Chief Curator Robert Leonard remembers Peter Peryer.
‘I’m asked often: what are my pictures about? I just don’t think the question computes. It’s like asking what your breakfast is about. It’s like asking what a sunset is about. It’s a left-brain question, whereas art is largely a right-brain activity.’ So explained Peter Peryer, in Greg Stitt’s 1994 documentary Peter Peryer: Portrait of a Photographer.
Peter Peryer died on Sunday, aged 77.
Picking up a camera in the early 1970s, Peryer rapidly became New Zealand’s most important artist-photographer. His work played a key role in the recognition of the medium in the New Zealand art world and particularly in the New Zealand art market.
Peryer was famously ‘directorial’, often previsualising and setting up his images, even though it looked like he could have stumbled across them. His 1991 photo Trap, showing a possum caught in a trap, was based on a found image he thought he could better. He had to kill several possums in order to get it. With the first few, the tail just wasn’t right.
Peryer seldom worked in series, preferring to make unique images of specific subjects—his definitive image of this or that. Despite their eccentricity, his images spoke to one another through rhymes of topic and treatment. He said his images resembled one another like family members. They all fitted into an overall vision, a Peryer-verse.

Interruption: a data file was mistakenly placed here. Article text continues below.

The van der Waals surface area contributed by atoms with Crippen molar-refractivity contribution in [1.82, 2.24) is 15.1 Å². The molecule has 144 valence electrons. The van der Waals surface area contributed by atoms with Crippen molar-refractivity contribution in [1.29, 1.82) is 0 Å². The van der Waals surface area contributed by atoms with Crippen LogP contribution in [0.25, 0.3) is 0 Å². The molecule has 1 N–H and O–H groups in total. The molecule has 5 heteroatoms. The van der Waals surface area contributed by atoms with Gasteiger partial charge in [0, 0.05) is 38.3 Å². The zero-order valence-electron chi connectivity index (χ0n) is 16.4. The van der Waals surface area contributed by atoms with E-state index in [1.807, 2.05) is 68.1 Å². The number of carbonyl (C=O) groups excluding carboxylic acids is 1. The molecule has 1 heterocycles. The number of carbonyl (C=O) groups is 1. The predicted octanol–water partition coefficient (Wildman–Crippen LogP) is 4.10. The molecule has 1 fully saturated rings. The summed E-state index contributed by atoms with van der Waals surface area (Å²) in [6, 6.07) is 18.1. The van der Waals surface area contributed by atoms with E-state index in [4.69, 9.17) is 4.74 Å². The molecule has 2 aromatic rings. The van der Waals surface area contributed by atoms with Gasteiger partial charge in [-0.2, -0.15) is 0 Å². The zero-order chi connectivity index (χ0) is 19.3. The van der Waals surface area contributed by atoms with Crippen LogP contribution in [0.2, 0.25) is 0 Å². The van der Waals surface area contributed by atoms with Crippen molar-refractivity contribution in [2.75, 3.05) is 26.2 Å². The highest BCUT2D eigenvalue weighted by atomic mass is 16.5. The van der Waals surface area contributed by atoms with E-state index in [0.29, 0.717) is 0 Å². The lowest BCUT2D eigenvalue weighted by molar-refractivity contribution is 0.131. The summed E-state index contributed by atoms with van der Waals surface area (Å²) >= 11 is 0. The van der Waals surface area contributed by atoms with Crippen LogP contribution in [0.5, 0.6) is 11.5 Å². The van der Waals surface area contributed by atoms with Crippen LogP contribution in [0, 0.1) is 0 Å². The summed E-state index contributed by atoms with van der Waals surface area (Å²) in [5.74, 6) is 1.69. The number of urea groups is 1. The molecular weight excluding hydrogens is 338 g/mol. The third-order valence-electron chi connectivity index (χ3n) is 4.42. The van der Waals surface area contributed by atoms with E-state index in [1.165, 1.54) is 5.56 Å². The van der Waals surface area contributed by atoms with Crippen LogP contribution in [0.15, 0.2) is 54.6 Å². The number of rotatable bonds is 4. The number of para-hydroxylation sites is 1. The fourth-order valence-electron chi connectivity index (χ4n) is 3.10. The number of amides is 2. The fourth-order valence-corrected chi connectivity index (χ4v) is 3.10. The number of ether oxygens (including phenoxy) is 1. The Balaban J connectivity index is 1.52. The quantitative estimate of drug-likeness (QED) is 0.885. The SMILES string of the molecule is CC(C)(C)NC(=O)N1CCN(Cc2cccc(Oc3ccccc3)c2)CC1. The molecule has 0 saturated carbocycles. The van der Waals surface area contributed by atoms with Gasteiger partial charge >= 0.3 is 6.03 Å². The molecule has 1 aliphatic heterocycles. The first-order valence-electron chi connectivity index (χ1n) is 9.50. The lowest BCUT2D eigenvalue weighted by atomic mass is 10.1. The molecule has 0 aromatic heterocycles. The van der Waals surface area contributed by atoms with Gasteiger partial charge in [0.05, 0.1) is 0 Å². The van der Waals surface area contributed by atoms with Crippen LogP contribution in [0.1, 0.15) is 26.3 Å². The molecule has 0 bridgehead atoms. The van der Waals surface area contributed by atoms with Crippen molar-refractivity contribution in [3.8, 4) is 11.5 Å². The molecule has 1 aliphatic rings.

An autodidact with an obsessive turn of mind, Peryer often seemed in thrall to his subject matter, which was odd because his work was so him. He may have jettisoned self portraiture early, but his work was always a kind of diary, a mind map, with himself as its ultimate reference point.
Peryer’s work regularly featured in City Gallery’s programme. He was a key figure in Greg Burke’s game-changing show Imposing Narratives: Beyond the Documentary in Recent New Zealand Photography in 1989. With Peter Weiermair, Burke curated Peryer’s 1995 touring survey show Second Nature, co-produced by City Gallery and Frankfurter Kunstverein. Its catalogue remains one of the most beautiful photo books ever. Its controversial cover image of a dead steer was included in our show This Is New Zealand, earlier this year.
Today, we join with everyone else to recognise Peter Peryer—to claim our place in his story, his place in ours.
—Robert Leonard, Chief Curator